In May 2021, France threatened to cut off electricity to the British Channel Island of Jersey in a fight over post-Brexit fishing rights.


EU migration or Freedom of movement

The impact of this would be felt most on eastern European member states who have approximately 1.2 million workers in the UK by the end of 2015; the largest groups from Poland (853,000), Romania (175,000) and Lithuania (155,000). A year after the Brexit vote, net annual immigration to the UK fell by 106,000 with most attributed to EU citizens leaving for other states, with the biggest drop among those from the western European states.

The Polish government is encouraging its young emigrant workforce to return to Poland, but due to regulatory or political reasons many would either stay in the UK or move to other western cities such as Amsterdam or Berlin. Other western European member states may see much of the flow coming from eastern states in future. The influx of workers from the east would be economically beneficial to countries such as Germany, but may be politically problematic.

In a similar manner, in October 2019 the Romanian government was encouraging Romanian workers to go home. According to an interview done with the minister of labour at that time, he was saying "we want all Romanians to come home if possible" and that "the government in Bucharest has launched an advertising campaign to encourage workers home. It is putting in place a range of incentives made up of grants and loans". Apparently at that time, 4,452 Romanians worked for the NHS while Eastern European workers accounted for 67% of seasonal workers in British agriculture.

British residents in the European Union have lost their European Citizen rights but otherwise are to be unaffected because of the terms of the Withdrawal Agreement. However, according to evidence presented by lobby group "British in Europe" (representing British citizens resident in EU countries) to the Brexit Select Committee of the House of Commons in June 2020, "as many as 23 EU member states [had] yet to implement systems to document the future rights of the estimated 1.2 million British citizens already living on the continent, who are in the dark over their future rights and obligations". "The UK launched its [registration] system for EU citizens last March [2020], with more than 3.3 million people granted pre-settled or settled status to remain in the country after Brexit", the Committee was told.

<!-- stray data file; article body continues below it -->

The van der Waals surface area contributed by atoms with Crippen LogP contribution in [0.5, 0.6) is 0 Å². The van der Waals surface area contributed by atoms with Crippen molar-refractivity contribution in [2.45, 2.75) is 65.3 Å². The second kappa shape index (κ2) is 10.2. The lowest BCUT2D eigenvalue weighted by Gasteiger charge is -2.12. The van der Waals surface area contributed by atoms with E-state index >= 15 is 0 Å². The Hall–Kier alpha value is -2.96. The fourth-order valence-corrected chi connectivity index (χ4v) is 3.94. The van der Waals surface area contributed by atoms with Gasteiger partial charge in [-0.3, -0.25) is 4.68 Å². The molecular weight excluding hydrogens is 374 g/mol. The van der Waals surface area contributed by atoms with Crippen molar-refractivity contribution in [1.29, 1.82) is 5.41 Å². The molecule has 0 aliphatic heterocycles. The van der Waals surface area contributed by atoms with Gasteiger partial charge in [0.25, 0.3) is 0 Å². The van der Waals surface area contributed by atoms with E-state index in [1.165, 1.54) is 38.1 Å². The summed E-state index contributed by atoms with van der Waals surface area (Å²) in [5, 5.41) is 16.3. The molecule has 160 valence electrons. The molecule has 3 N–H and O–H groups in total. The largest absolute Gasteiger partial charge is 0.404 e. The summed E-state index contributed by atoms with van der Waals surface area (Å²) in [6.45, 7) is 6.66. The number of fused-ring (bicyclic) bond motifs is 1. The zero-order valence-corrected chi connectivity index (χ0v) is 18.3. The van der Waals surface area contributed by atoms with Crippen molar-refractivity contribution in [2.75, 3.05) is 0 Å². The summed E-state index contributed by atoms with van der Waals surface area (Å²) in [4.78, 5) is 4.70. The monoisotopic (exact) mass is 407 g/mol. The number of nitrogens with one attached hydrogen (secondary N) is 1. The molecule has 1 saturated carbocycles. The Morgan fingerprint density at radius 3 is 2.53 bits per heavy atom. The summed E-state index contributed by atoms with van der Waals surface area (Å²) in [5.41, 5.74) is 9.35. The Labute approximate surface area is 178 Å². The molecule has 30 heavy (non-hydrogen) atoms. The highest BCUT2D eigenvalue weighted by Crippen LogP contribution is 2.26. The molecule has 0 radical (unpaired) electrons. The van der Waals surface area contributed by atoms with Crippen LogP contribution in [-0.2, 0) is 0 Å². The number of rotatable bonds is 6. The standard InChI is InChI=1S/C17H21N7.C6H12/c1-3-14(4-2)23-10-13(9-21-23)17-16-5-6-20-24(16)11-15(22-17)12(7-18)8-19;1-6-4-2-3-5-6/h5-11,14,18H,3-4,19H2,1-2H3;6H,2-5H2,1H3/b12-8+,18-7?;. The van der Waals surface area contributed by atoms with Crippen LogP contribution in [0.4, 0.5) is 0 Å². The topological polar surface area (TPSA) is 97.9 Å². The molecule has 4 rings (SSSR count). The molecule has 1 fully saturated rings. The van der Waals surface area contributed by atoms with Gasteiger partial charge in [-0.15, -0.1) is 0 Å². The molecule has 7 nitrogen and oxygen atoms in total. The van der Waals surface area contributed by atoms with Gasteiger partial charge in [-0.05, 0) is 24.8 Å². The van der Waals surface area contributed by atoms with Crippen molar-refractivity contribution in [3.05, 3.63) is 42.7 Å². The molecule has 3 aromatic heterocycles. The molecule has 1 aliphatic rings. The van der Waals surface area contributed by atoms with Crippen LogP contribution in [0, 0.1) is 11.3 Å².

As notable impact, in May 2021 EU nationals (mostly young women) and from various countries such as Spain, Italy, France, Bulgaria and Greece were detained, sent to immigration detention centers and expelled as considered in breach of the post-Brexit travel terms .

Political asylum

At the end of the transition period, the EU's Dublin regulation – which specifies that political asylum should be claimed at the first point of entry to the Union – will cease to apply to the UK and with it any obligation on EU member states to accept return from the UK any asylum seekers that have transited that state en route to the UK.